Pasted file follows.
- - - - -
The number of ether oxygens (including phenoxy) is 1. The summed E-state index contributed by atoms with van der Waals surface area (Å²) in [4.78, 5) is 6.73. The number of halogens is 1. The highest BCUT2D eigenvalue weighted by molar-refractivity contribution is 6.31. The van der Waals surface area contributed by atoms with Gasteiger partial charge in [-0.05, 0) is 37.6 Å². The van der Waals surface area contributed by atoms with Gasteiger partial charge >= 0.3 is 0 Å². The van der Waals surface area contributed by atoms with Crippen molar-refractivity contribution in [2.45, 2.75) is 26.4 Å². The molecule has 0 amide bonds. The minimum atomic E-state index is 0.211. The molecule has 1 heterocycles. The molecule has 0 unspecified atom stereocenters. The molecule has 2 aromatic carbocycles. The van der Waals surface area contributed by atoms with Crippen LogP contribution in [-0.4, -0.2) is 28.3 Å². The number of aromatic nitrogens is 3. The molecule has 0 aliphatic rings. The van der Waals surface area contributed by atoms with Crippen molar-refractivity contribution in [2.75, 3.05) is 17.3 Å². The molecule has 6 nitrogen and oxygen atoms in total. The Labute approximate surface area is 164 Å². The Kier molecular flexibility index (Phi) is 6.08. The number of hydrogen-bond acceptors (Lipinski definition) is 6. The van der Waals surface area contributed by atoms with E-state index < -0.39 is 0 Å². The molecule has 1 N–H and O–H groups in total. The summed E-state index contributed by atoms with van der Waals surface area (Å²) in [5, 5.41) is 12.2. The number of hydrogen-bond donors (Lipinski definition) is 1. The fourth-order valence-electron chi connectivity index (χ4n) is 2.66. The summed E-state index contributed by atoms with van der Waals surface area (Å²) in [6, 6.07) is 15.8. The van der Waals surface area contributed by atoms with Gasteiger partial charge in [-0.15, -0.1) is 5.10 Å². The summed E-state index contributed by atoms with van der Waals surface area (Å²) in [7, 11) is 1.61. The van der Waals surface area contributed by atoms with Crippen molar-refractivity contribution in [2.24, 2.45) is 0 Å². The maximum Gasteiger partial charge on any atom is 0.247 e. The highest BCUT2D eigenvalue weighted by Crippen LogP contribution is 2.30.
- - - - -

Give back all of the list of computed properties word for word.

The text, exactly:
The number of ether oxygens (including phenoxy) is 1. The summed E-state index contributed by atoms with van der Waals surface area (Å²) in [4.78, 5) is 6.73. The number of halogens is 1. The highest BCUT2D eigenvalue weighted by molar-refractivity contribution is 6.31. The van der Waals surface area contributed by atoms with Gasteiger partial charge in [-0.05, 0) is 37.6 Å². The van der Waals surface area contributed by atoms with Gasteiger partial charge >= 0.3 is 0 Å². The van der Waals surface area contributed by atoms with Crippen molar-refractivity contribution in [2.45, 2.75) is 26.4 Å². The molecule has 0 amide bonds. The minimum atomic E-state index is 0.211. The molecule has 1 heterocycles. The molecule has 0 unspecified atom stereocenters. The molecule has 2 aromatic carbocycles. The van der Waals surface area contributed by atoms with Crippen LogP contribution in [-0.4, -0.2) is 28.3 Å². The number of aromatic nitrogens is 3. The molecule has 0 aliphatic rings. The van der Waals surface area contributed by atoms with Crippen molar-refractivity contribution in [2.75, 3.05) is 17.3 Å². The molecule has 6 nitrogen and oxygen atoms in total. The Labute approximate surface area is 164 Å². The Kier molecular flexibility index (Phi) is 6.08. The number of hydrogen-bond acceptors (Lipinski definition) is 6. The van der Waals surface area contributed by atoms with E-state index < -0.39 is 0 Å². The molecule has 1 N–H and O–H groups in total. The summed E-state index contributed by atoms with van der Waals surface area (Å²) in [5, 5.41) is 12.2. The number of hydrogen-bond donors (Lipinski definition) is 1. The fourth-order valence-electron chi connectivity index (χ4n) is 2.66. The summed E-state index contributed by atoms with van der Waals surface area (Å²) in [6, 6.07) is 15.8. The van der Waals surface area contributed by atoms with Gasteiger partial charge in [-0.15, -0.1) is 5.10 Å². The summed E-state index contributed by atoms with van der Waals surface area (Å²) in [7, 11) is 1.61. The van der Waals surface area contributed by atoms with Crippen molar-refractivity contribution in [2.24, 2.45) is 0 Å². The maximum Gasteiger partial charge on any atom is 0.247 e. The highest BCUT2D eigenvalue weighted by Crippen LogP contribution is 2.30.